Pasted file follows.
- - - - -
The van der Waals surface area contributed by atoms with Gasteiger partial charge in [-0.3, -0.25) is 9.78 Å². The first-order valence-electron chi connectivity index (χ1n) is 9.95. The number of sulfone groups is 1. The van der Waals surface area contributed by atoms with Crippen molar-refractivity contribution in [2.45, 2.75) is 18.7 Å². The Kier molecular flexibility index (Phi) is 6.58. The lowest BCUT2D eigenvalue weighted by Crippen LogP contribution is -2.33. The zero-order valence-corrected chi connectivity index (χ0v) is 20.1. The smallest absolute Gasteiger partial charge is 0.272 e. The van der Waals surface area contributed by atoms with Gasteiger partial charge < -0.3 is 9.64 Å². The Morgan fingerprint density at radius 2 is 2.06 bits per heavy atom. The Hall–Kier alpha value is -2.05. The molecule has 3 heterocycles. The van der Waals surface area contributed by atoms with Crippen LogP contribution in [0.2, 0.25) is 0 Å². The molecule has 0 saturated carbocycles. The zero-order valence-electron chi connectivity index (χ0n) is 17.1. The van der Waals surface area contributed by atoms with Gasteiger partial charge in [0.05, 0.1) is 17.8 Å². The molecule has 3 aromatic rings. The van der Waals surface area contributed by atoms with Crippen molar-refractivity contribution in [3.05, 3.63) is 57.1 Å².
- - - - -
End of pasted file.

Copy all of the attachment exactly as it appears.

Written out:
The van der Waals surface area contributed by atoms with Gasteiger partial charge in [-0.3, -0.25) is 9.78 Å². The first-order valence-electron chi connectivity index (χ1n) is 9.95. The number of sulfone groups is 1. The van der Waals surface area contributed by atoms with Crippen molar-refractivity contribution in [2.45, 2.75) is 18.7 Å². The Kier molecular flexibility index (Phi) is 6.58. The lowest BCUT2D eigenvalue weighted by Crippen LogP contribution is -2.33. The zero-order valence-corrected chi connectivity index (χ0v) is 20.1. The smallest absolute Gasteiger partial charge is 0.272 e. The van der Waals surface area contributed by atoms with Gasteiger partial charge < -0.3 is 9.64 Å². The Morgan fingerprint density at radius 2 is 2.06 bits per heavy atom. The Hall–Kier alpha value is -2.05. The molecule has 3 heterocycles. The van der Waals surface area contributed by atoms with Crippen LogP contribution in [0.2, 0.25) is 0 Å². The molecule has 0 saturated carbocycles. The zero-order valence-electron chi connectivity index (χ0n) is 17.1. The van der Waals surface area contributed by atoms with Gasteiger partial charge in [0.05, 0.1) is 17.8 Å². The molecule has 3 aromatic rings. The van der Waals surface area contributed by atoms with Crippen molar-refractivity contribution in [3.05, 3.63) is 57.1 Å².